DISA storefront for apps makes security the no. 1 priority
Agency wants to ensure smart-phone users comply with rules and regulations
- By Greg Slabodkin
- Apr 10, 2012
To help centrally manage and secure emerging smart-phone applications, which is a key component of the Defense Department’s mobile enterprise strategy, the Defense Information Systems Agency is building a departmentwide application storefront for the delivery of applications, updates and device configurations.
DISA envisions this DOD application storefront as serving a similar purpose as public storefronts such as Apple’s App Store or Google's Marketplace. When launched later in 2012, it will serve as a place where DOD users can go and get the latest applications for their smart phones and other mobile devices.
DOD mobile strategy behind the eight-ball compared to industry
“Once we’ve got our mobile applications storefront up [this year], then we’re going to see massive growth,” said Bruce Bennett, DISA’s program executive officer for communications. “It will be a departmentwide storefront just like Android Marketplace, but instead of pointing to a commercial server it will point to one located in DOD secured spaces.”
DOD’s increasing use of smart phones is driving the need for such a mobile application storefront. Bennett said, however, that these applications need to be tightly controlled as to who has access to them and what DOD users put on their smart phones. The storefront will allow DISA to check out the apps and make sure they are safe before posting them.
From a security standpoint, DISA wants to ensure that DOD users stay compliant with rules and regulations. DOD mandates specific configuration settings for smart phones through the use of Security Technical Implementation Guides (STIGs), which are developed by DISA and updated periodically in an effort to keep pace with documented emerging threats and changes to technology.
Given the widespread popularity of Apple’s iOS and Google’s Android mobile operating systems, it was just a matter of time before DISA addressed these smart phone operating systems in formal STIGs.
“The issue we have is that commercial vendors have already designed their phones and security was not an initial concern,” said Bennett. “We’re trying to go back and work with them and figure out what we can do for the phones that are already out.”
In October, DISA approved an Interim Security Configuration Guide for Apple iOS devices, restricting iOS for limited deployment, pilots, and demonstrations. In November, DISA approved the STIG for Android version 2.2, the first secure Android operating system-based platform that meets DOD Directive 8100.2 security requirements. The secure Android operating system was approved for use on Dell Streak 5 devices with device management software from Good Technology.
According to Chris Roberts, vice president of worldwide public sector at Good Technology, Dell and Good Technology collaborated on writing a set of Application Programming Interfaces (APIs) to shut off components of the device that could potentially leak data.
When it comes to security, Bennett said that the BlackBerry is more mature and considered the incumbent compared to the other smart-phone operating systems used in DOD. But, that could change very soon, he said.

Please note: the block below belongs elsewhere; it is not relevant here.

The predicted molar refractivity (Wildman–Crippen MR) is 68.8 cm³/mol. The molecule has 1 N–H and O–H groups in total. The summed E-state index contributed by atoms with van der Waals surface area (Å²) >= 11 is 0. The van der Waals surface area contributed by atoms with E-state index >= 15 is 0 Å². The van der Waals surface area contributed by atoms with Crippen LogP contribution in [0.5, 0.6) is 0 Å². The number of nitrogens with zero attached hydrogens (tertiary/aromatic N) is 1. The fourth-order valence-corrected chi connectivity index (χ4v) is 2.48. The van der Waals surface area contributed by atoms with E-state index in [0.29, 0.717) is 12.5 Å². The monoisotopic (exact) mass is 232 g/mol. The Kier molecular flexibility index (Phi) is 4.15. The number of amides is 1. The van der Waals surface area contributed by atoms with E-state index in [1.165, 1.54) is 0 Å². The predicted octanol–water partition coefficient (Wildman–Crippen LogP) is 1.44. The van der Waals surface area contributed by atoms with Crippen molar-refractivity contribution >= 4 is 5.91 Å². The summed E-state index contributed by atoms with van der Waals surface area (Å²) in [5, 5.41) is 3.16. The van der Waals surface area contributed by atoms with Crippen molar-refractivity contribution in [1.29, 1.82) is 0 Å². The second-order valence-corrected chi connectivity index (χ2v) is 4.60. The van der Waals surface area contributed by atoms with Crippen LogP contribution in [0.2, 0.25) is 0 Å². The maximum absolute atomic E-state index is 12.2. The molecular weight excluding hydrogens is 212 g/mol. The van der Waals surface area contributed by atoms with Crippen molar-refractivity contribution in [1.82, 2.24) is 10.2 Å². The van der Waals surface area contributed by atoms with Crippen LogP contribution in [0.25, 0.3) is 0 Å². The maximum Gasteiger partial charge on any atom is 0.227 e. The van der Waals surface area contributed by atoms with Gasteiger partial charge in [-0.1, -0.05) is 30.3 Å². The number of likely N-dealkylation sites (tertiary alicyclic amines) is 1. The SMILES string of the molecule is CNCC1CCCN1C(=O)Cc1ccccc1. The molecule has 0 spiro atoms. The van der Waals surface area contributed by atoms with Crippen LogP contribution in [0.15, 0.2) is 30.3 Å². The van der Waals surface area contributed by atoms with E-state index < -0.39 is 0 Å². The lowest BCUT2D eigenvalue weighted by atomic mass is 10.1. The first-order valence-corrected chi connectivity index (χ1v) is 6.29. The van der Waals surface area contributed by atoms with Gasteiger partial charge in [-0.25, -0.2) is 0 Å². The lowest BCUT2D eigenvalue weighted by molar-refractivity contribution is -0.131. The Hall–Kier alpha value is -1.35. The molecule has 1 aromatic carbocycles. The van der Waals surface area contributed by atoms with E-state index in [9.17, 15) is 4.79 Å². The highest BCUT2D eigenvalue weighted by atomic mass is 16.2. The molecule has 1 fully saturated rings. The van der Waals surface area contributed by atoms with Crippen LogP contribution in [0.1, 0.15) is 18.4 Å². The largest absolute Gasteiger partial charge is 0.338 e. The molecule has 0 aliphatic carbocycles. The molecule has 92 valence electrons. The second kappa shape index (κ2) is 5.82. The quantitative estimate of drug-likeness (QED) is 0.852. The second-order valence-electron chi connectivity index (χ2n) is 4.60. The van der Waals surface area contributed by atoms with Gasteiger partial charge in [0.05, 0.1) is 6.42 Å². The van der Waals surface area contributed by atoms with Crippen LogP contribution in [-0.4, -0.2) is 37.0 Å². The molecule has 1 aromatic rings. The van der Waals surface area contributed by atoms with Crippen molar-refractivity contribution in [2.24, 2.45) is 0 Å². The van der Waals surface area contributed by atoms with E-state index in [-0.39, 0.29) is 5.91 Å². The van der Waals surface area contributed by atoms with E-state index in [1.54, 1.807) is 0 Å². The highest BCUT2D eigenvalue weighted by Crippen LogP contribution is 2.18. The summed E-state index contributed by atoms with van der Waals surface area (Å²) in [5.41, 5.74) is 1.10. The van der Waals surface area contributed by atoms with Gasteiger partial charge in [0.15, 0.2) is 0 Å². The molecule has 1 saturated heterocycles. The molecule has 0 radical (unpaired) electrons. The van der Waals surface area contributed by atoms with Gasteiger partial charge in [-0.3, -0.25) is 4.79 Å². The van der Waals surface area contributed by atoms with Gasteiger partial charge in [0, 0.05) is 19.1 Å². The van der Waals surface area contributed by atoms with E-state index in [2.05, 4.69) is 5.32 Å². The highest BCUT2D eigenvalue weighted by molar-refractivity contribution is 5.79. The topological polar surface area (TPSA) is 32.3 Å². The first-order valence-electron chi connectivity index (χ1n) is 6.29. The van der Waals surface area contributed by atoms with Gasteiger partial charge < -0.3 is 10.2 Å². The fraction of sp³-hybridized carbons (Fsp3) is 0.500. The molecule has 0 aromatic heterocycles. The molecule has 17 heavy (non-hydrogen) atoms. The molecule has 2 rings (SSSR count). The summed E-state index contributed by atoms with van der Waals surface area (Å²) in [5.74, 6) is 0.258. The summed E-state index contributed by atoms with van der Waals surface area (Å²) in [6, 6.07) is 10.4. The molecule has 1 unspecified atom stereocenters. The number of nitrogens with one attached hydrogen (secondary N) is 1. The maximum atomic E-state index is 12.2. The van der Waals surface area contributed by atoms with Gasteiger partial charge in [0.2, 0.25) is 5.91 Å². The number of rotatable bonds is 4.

“RIM [Research in Motion, the maker of BlackBerry devices] has been willing to make adaptations up and down the line historically to ensure that they meet DOD standards,” added Roberts. “The biggest challenge for RIM is that it’s tough to fight a multipronged war when there are other operating systems out there and other hardware options that people are choosing to use.”
DISA as mobile operator
According to DISA’s 2011-2012 Campaign Plan, the agency intends to provide mobile-device services as a virtual network provider. In May 2011, DISA issued a request for information (RFI) seeking industry advice on how the agency might become a Mobile Virtual Network Operator (MVNO) to manage more than a million smart phones and other devices.
“We’re actively working the whole mobility issue, trying to develop what we can leverage from the commercial market and how best that translates into DOD needs,” said Bennett. “We’re gathering anything that has been learned and we’re trying to put it into one central repository so we can make the best decision.”
DISA’s ultimate goal in this initiative is “acquisition sensitive” said Bennett, who would not comment on the agency’s specific plans. However, according to the May 2011 RFI, DISA is looking to establish MVNO services throughout the DOD to extend enterprise unified communications to mobile devices “locked to an MVNO providing third and eventually fourth-generation network service.”
The MVNO services would include “data services only with encrypted voice-over-IP services” and in addition to real-time media services “the government acting as an MVNO seeks to actively manage and monitor the security” of smart phones and other devices, the RFI states. The government “sees this as a niche telecom business ultimately servicing federal, state, local, and tribal agencies,” the RFI also states.
“In these budget times, the federal government and DOD are looking to leverage technologies that are commercially available and not reinvent the wheel,” said Roberts. “They want to take advantage of mobility in its fullest while having the security that they require. That’s really the golden goose for them.”